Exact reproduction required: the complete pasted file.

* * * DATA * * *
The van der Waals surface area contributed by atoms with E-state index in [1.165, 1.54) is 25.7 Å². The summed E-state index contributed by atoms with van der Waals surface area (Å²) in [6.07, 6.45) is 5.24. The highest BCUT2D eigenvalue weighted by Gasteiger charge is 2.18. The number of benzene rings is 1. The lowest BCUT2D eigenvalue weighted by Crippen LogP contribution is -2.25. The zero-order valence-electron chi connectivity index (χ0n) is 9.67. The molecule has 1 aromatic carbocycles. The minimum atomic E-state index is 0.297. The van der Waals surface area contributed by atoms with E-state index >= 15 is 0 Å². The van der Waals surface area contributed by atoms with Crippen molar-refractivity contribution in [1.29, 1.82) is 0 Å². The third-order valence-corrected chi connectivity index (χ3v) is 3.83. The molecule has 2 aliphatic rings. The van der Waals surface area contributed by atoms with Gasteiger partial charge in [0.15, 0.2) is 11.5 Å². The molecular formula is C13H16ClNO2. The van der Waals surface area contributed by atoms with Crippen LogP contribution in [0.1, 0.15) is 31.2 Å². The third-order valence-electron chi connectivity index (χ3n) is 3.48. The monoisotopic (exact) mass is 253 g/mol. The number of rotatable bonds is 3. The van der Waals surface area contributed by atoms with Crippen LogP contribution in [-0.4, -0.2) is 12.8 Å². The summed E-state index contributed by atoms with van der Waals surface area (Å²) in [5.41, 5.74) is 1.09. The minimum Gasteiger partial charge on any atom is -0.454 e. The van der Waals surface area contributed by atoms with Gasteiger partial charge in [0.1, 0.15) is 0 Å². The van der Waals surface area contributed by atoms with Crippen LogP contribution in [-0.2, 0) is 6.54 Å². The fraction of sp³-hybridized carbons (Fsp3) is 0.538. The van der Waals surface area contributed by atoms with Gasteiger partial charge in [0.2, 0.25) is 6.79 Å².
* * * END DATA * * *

The van der Waals surface area contributed by atoms with E-state index in [1.165, 1.54) is 25.7 Å². The summed E-state index contributed by atoms with van der Waals surface area (Å²) in [6.07, 6.45) is 5.24. The highest BCUT2D eigenvalue weighted by Gasteiger charge is 2.18. The number of benzene rings is 1. The lowest BCUT2D eigenvalue weighted by Crippen LogP contribution is -2.25. The zero-order valence-electron chi connectivity index (χ0n) is 9.67. The molecule has 1 aromatic carbocycles. The minimum atomic E-state index is 0.297. The van der Waals surface area contributed by atoms with E-state index >= 15 is 0 Å². The van der Waals surface area contributed by atoms with Crippen molar-refractivity contribution in [1.29, 1.82) is 0 Å². The third-order valence-corrected chi connectivity index (χ3v) is 3.83. The molecule has 2 aliphatic rings. The van der Waals surface area contributed by atoms with Gasteiger partial charge in [0.15, 0.2) is 11.5 Å². The molecular formula is C13H16ClNO2. The van der Waals surface area contributed by atoms with Crippen LogP contribution in [0.1, 0.15) is 31.2 Å². The third-order valence-electron chi connectivity index (χ3n) is 3.48. The monoisotopic (exact) mass is 253 g/mol. The number of rotatable bonds is 3. The van der Waals surface area contributed by atoms with Crippen LogP contribution in [-0.4, -0.2) is 12.8 Å². The summed E-state index contributed by atoms with van der Waals surface area (Å²) in [5.41, 5.74) is 1.09. The minimum Gasteiger partial charge on any atom is -0.454 e. The van der Waals surface area contributed by atoms with Gasteiger partial charge in [0.1, 0.15) is 0 Å². The van der Waals surface area contributed by atoms with Crippen LogP contribution in [-0.2, 0) is 6.54 Å². The fraction of sp³-hybridized carbons (Fsp3) is 0.538. The van der Waals surface area contributed by atoms with Gasteiger partial charge in [0.2, 0.25) is 6.79 Å².